We heard the Ten Commandments read from Exodus. Now, people make a big deal out of the 10 commandments, and some have tried to post them in public places, to make them some official moral code. Others are content with the commandments as an insightful personal guideline for living a moral life. All these folk are thinking mostly of the last five commandments: honor your parents, don’t murder, cheat on your spouse, steal, slander someone, or scheme about getting your hands on your neighbor’s stuff. Do we really need a divine revelation about these matters? Sure, some people break these commandments; but I can’t imagine they have no inkling that they shouldn’t. Because most cultures, most religions agree about all these commandments. And that’s great.  But for that reason, these five commandments don’t seem very revelatory to me. They seem like common sense. And I’m just not inclined to pat myself on the back because I follow five common sense moral principles.

But the first five commandments, which many pass over to get to the common sense second five, are where I think things get really interesting, really revelatory. These commandments show us that some of the most important sinning that we do is nothing so obvious as murder; real sinning happens precisely when we are being religious. And this is revelatory, because don’t we imagine that things like prayer and praising God’s name are good, pious, honorable things to do? Aren’t we inclined to think well of someone who attends church regularly and prays often; but we are suspicious of someone who observes no religion, even if that person otherwise seems like a good person? (In polls, Americans have ranked atheists among the least favorable groups; in one scenario, an atheist was deemed equally as untrustworthy as a rapist.)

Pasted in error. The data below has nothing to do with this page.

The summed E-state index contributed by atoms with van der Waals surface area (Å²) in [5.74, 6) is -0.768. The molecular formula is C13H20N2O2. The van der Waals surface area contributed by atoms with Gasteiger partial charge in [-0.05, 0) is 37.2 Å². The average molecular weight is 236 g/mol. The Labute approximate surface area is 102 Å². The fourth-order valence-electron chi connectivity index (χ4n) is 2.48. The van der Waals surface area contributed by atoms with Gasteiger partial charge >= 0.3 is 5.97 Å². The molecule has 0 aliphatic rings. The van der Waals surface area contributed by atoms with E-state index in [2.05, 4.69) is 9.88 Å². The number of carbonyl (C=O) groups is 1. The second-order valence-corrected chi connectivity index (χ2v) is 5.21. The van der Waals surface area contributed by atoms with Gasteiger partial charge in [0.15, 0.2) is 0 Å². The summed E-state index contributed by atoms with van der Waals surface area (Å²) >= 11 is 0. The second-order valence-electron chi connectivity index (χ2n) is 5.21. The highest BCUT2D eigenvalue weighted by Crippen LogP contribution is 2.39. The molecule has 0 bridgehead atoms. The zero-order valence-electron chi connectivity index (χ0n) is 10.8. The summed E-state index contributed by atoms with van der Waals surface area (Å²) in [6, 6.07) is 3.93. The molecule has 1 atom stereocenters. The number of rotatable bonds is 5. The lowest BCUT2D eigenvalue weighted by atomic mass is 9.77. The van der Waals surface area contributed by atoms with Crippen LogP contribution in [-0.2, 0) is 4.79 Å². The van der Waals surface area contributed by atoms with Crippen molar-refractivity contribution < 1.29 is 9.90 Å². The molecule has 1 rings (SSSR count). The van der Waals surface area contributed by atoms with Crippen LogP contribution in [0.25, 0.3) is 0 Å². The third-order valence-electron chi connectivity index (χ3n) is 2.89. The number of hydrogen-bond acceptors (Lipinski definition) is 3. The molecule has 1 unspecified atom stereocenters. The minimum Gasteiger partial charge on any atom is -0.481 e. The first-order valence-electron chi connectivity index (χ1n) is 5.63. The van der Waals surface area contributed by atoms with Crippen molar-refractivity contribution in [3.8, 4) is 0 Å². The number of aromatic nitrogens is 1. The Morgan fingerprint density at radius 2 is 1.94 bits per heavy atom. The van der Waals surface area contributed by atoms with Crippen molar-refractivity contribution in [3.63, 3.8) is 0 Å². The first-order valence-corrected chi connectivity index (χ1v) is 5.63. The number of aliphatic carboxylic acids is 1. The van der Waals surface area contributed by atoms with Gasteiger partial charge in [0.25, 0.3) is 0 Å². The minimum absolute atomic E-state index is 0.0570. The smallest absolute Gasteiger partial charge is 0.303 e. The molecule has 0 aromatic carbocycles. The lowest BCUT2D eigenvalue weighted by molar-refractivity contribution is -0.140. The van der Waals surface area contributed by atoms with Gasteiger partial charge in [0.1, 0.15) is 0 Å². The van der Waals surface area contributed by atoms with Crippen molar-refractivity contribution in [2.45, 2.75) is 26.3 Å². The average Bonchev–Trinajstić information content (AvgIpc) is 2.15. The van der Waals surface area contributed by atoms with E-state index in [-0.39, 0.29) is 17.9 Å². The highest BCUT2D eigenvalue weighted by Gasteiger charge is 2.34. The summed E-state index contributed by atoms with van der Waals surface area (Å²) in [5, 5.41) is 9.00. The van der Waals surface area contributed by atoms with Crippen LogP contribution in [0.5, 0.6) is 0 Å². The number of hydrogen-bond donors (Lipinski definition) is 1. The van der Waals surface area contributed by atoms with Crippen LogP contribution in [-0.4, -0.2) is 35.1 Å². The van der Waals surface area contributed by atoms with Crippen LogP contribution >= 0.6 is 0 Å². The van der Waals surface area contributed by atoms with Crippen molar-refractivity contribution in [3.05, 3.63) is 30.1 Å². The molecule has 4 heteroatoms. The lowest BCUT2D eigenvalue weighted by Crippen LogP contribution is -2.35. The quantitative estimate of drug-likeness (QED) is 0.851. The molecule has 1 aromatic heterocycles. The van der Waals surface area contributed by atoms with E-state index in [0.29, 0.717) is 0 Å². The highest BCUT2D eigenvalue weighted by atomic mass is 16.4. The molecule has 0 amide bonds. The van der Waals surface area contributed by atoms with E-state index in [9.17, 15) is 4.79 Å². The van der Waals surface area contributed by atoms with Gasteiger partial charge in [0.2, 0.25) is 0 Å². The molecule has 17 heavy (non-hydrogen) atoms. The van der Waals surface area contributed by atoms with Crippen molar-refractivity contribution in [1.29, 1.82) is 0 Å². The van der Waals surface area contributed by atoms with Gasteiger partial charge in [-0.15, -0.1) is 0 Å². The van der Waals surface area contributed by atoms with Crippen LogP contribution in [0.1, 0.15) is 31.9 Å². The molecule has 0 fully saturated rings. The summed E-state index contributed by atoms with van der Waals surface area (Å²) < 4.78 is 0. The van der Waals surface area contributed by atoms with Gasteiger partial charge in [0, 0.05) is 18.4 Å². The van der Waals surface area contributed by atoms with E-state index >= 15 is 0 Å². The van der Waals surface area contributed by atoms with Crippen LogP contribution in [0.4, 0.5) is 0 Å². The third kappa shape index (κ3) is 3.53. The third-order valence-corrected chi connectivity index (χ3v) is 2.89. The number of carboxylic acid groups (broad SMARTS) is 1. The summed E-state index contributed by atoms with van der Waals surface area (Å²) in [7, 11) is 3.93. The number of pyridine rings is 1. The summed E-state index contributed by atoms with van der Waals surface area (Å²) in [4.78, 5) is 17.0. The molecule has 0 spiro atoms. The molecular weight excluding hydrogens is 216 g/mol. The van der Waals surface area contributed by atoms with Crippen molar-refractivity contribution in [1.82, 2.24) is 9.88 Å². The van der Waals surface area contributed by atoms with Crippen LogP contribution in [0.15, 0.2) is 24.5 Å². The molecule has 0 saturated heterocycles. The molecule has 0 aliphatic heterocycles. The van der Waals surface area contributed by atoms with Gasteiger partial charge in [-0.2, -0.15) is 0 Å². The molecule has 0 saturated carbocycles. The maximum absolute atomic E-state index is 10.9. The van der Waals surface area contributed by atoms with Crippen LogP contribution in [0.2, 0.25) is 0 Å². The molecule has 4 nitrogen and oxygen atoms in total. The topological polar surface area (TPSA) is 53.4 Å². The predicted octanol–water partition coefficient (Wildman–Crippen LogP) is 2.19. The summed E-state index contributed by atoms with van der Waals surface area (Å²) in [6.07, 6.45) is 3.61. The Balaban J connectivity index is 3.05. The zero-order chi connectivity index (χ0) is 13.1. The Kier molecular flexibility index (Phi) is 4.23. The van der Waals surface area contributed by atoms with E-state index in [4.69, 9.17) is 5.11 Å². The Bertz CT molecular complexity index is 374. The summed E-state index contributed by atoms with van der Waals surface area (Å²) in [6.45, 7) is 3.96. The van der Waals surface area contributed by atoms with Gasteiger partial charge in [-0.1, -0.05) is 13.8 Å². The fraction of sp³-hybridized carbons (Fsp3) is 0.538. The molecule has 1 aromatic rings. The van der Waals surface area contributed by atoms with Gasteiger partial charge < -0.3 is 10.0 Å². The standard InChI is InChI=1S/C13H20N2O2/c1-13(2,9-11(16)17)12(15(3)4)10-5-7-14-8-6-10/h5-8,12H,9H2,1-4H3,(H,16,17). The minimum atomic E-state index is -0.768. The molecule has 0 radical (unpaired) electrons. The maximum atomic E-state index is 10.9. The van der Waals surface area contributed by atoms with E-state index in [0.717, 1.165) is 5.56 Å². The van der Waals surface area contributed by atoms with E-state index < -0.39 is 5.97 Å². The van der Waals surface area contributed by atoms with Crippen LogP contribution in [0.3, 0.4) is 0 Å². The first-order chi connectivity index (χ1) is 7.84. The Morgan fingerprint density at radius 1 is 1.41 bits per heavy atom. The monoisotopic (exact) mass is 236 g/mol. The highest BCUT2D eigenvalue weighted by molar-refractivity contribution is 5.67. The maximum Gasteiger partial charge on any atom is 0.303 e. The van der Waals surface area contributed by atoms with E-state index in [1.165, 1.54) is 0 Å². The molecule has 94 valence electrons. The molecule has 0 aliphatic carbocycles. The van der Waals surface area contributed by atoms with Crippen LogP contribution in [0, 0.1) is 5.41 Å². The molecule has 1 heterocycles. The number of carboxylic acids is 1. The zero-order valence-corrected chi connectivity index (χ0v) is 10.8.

God apparently doesn’t agree. God in the Bible is much more concerned about those who misuse religion than about those who have no religion. Idolatry is a bigger problem than atheism. In our prejudiced minds, we might hear the word “idolatry” and imagine some primitive “native” bowing down to a little statue. But Amos, in our call to worship, was talking about Israel’s idolatry. And we have to wonder if his hard words could apply to us, the New Israel. An idol is simply any part of our religion—it doesn’t have to be a little statue; it could be an idea, or value, or practice—that comes from our small minds, not from God’s Spirit. And we all do this. Who here has not inserted something of your own wishes and imagination into your view of God? We all commit idolatry, even if in little ways.